You wouldn’t expect someone born in Honolulu to gravitate to the wind-blown, hardscrabble state of Minnesota, but singer-songwriter Mason Jennings has lived happily in his adopted home turf for 17 years. It’s there that he conceived the nine love-themed songs found on Minnesota, his acclaimed new album. We asked the artist about the influences on his new album, the shadow of Bob Dylan, and the couples who often come up to him after shows.
You got to sing three Bob Dylan songs on the I’m Not There soundtrack. How did you get the gig?
Well, Todd Haynes asked me if I could do the songs in the movie that Christian Bale was doing. He said that Christian was doing them, but it was a really good job. But, he just thought it’d be fun for me to do them because I’m from Minnesota and I’m covering the early part of Dylan’s career in the movie. I was stoked and I was really happy to do it.
Is he someone who is like a big influence on you or just someone you like casually?
I definitely like his music, and respect his songwriting a ton, but it wasn’t like a huge influence growing up or anything.
Why’d you name the album Minnesota?
When we finished the record, I looked back to see if there were any themes running through it. It seemed it was a collage kind of album — all the songs had different sonic landscapes. I looked at the threads that weaved through them, and some of the threads were home and heart. I started to think, “well, home is Minnesota, and I’m based in Minnesota, and that’s where they were all written and created.” It just seemed like a good word to sort of sum up the process.
How long have you lived there?
Seventeen years. I live outside of Minneapolis.
How would you compare Minnesota to your last record?
For me, it’s so different. You know, the last was a lot darker, the electric guitar is on a bunch of it. we’ve got a little slide on some of it.
There’s nine songs as opposed to the traditional ten or twelve. Is there a reason for that?
I wrote about 35 songs for this record. It’s just editing it down and carving the right shape for it for the final… For me, it’s so important to do a sit-down and really listen to it the whole way through and really feel like its one thing. When we were doing the editing down, this is the shape that just felt like the right length, and every song has its own spot and fits together that way.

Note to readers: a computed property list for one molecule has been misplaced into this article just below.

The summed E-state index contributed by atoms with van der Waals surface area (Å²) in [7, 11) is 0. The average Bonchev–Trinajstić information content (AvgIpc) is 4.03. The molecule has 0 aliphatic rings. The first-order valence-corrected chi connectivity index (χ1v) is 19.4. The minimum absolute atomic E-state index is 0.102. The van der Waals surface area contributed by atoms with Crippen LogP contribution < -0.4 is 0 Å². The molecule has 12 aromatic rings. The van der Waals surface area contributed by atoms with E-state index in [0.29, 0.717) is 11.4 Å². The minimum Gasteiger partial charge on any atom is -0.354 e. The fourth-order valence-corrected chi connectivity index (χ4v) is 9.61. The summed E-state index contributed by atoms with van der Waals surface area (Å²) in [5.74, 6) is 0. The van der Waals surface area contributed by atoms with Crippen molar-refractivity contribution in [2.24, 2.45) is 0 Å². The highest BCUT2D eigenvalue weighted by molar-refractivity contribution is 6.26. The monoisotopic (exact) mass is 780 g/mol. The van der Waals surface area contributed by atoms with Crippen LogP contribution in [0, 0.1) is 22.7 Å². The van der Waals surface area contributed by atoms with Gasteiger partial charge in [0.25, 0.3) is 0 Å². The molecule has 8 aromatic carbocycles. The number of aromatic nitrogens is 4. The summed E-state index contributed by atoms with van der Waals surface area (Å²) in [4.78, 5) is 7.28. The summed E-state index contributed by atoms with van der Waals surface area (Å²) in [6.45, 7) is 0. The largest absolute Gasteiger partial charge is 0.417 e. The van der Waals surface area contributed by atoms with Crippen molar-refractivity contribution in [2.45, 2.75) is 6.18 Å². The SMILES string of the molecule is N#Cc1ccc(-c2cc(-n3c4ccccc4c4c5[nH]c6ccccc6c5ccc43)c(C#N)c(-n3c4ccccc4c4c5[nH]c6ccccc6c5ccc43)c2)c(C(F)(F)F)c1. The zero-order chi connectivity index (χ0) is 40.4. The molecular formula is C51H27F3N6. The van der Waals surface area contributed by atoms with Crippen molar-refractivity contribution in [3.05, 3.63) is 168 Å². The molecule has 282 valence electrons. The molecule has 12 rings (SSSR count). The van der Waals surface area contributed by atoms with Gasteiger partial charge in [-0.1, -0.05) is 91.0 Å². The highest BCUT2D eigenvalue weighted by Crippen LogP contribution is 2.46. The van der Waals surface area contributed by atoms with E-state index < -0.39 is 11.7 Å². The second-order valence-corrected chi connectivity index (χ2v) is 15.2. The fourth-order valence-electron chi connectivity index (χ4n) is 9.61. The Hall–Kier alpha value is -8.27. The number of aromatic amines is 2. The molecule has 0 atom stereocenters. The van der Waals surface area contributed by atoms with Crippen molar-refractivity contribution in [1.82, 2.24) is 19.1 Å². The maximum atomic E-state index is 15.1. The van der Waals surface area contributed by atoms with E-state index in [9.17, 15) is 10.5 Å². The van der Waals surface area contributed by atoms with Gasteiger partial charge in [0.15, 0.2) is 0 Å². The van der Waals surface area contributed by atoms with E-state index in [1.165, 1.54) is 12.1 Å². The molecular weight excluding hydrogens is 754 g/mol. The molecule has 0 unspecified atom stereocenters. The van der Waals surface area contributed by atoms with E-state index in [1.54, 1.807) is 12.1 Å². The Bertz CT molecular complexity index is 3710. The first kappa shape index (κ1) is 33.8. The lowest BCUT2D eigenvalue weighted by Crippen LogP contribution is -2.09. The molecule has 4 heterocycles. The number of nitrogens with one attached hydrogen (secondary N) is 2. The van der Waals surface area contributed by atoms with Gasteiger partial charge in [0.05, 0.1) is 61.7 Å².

Were those just the most 35 recent songs that you had, or were you trying to aim them towards this concept?
The most recent. As I’m writing, I’m sort of experimenting with different things and some songs definitely were three or four songs that were aiming in a certain direction. So, I would pick my favorite one out of the three or four that would go on the record. And a lot of them weren’t totally finished, it’s just a variety of different kind of things. And then there’s a lot more extra recordings. For a song like “Raindrops on the Kitchen Floor,” we’ve got like four or five different recordings of that.
Are you someone who is constantly writing?
For the most part, but over the last eight months, I haven’t been. I guess right now I’m in a little bit of a break.
Does that feel good, or is it worrisome?
It feels pretty good actually. It’s allowing me to focus a lot more on the live show and getting ready for touring, things like that.
These songs all deal with love. Did you consciously try to write songs around that theme, or did these songs that are on this record just submerge out of your subconscious?
The subconscious, for sure. Anytime I tried to consciously write about anything on this record, it would end up being not as powerful for me. It just didn’t feel right. I would try to write something about something else. For me, it’s a very subconscious process and it kind of makes more sense when you hear it back. The whole hard part of that is being open to that. Just being open to your subconscious. A song like “Raindrops on the Kitchen Floor”, which would surprise me, because it’s such a happy, upbeat kind of song. My conscious mind would be more into trying to write something darker.